Feature #8678

Allow invalid string to work with regexp

Added by Yui NARUSE 9 months ago. Updated 3 months ago.

[ruby-core:<unknown>]
Status:Assigned
Priority:Normal
Assignee:Yukihiro Matsumoto
Category:M17N
Target version:current: 2.2.0

Description

Legacy Ruby 1.8 could regexp match with broken strings.
People can find characters from binary data on the age.

After Ruby 1.9, Ruby raises Exception if it does regexp match with broken strings.
So it became hard to work with character-wise regexp matching with binary data.

Following patch allows it with the constant Regexp::LOOSEENCODING.

commit eb0111ff7ae3f563ce201c4a5f724f121336d42d
Author: NARUSE, Yui naruse@ruby-lang.org
Date: Mon Jul 22 05:37:44 2013 +0900

* Regexp
  * New constant:
    * Regexp::ENCODINGLOOSE: declare execute matching even if the target string
      is invalid byte sequence. [experimental]

diff --git a/NEWS b/NEWS
index f5fe388..ade0b03 100644
--- a/NEWS
+++ b/NEWS
@@ -35,6 +35,11 @@ with all sufficient information, see the ChangeLog file.
* misc
* Mutex#owned? is no longer experimental.

+* Regexp
+ * New constant:
+ * Regexp::ENCODINGLOOSE: declare execute matching even if the target string
+ is invalid byte sequence. [experimental]
+
* String
* New methods:
* String#scrub and String#scrub! verify and fix invalid byte sequence.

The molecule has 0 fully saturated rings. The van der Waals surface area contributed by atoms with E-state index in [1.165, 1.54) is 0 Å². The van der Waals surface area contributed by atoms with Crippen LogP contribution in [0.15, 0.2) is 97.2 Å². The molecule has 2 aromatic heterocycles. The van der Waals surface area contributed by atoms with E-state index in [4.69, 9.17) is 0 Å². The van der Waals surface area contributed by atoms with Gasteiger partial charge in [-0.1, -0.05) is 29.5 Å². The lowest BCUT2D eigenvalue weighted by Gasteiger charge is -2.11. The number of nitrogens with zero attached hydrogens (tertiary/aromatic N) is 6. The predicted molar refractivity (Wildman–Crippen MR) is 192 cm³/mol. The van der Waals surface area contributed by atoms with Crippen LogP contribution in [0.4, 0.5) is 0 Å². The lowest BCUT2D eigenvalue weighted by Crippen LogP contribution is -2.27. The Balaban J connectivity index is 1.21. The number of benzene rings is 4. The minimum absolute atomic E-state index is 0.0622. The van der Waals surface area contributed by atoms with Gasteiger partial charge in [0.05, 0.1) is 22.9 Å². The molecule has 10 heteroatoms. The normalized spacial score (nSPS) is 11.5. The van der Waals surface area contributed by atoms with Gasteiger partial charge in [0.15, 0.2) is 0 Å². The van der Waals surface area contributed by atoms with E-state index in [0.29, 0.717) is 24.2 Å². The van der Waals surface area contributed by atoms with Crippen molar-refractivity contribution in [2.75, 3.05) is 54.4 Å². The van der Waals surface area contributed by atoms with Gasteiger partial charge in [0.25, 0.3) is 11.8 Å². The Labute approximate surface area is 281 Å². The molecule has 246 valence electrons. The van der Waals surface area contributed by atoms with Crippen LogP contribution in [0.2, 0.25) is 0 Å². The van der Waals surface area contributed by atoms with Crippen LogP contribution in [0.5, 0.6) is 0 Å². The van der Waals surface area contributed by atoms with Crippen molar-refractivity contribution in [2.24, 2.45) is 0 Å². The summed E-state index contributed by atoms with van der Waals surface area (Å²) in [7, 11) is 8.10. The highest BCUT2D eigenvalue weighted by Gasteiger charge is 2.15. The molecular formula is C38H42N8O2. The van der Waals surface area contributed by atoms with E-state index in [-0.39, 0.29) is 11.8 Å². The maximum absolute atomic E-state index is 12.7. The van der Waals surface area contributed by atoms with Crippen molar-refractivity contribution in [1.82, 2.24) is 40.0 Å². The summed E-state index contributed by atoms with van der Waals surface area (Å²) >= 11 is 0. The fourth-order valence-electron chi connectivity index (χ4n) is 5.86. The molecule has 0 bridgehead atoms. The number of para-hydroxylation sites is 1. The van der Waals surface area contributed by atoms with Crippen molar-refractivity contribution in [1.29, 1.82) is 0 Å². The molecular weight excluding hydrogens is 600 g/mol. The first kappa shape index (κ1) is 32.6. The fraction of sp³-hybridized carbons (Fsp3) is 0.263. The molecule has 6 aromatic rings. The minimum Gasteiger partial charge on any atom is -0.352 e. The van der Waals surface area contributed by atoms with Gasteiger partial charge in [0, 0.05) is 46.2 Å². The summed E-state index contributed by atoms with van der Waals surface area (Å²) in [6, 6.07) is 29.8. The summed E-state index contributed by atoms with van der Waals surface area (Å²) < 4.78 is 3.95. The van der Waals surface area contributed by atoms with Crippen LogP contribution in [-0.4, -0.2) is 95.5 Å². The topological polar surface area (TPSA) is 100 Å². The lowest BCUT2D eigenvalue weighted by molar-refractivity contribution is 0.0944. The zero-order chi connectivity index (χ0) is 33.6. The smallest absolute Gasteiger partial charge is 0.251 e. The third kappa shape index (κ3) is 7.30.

diff --git a/re.c b/re.c
index e5cc79d..230a2e0 100644
--- a/re.c
+++ b/re.c
@@ -256,6 +256,7 @@ rbmemsearch(const void *x0, long m, const void *y0, long n, rbencoding *enc)

#define REGLITERAL FLUSER5
#define REGENCODINGNONE FLUSER6
+#define REG
ENCODINGLOOSE FLUSER7

#define KCODEFIXED FLUSER4

@@ -263,6 +264,7 @@ rbmemsearch(const void *x0, long m, const void *y0, long n, rbencoding *enc)
(ONIGOPTIONIGNORECASE|ONIGOPTIONMULTILINE|ONIGOPTIONEXTEND)
#define ARGENCODINGFIXED 16
#define ARGENCODINGNONE 32
+#define ARGENCODINGLOOSE 64

static int
chartooption(int c)
@@ -1251,7 +1253,8 @@ rbregprepareenc(VALUE re, VALUE str, int warn)
{
rb
encoding *enc = 0;

  • if (rbencstrcoderange(str) == ENCCODERANGE_BROKEN) {
  • if (!(RBASIC(re)->flags & REGENCODINGLOOSE) &&
  • rbencstrcoderange(str) == ENCCODERANGEBROKEN) { rbraise(rbeArgError, "invalid byte sequence in %s", rbencname(rbencget(str))); @@ -2433,6 +2436,9 @@ rbreginitialize(VALUE obj, const char *s, long len, rbencoding *enc, if (options & ARGENCODINGNONE) { re->basic.flags |= REGENCODINGNONE; }
  • if (options & ARGENCODINGLOOSE) {
  • re->basic.flags |= REGENCODINGLOOSE;
  • }

    re->ptr = makeregexp(RSTRINGPTR(unescaped), RSTRINGLEN(unescaped), enc,
    options & ARG
    REGOPTIONMASK, err,
    @@ -3091,6 +3097,7 @@ rbregoptions(VALUE re)
    options = RREGEXP(re)->ptr->options & ARGREGOPTIONMASK;
    if (RBASIC(re)->flags & KCODE
    FIXED) options |= ARGENCODINGFIXED;
    if (RBASIC(re)->flags & REGENCODINGNONE) options |= ARGENCODINGNONE;

  • if (RBASIC(re)->flags & REGENCODINGLOOSE) options |= ARGENCODINGLOOSE;
    return options;
    }

@@ -3579,6 +3586,8 @@ InitRegexp(void)
rb
defineconst(rbcRegexp, "FIXEDENCODING", INT2FIX(ARGENCODINGFIXED));
/* see Regexp.options and Regexp.new /
rbdefineconst(rbcRegexp, "NOENCODING", INT2FIX(ARGENCODING_NONE));
+ /
see Regexp.options and Regexp.new */
+ rbdefineconst(rbcRegexp, "LOOSEENCODING", INT2FIX(ARGENCODING_LOOSE));

 rb_global_variable(&reg_cache);

diff --git a/string.c b/string.c
index 1d784e3..caf0baf 100644
--- a/string.c
+++ b/string.c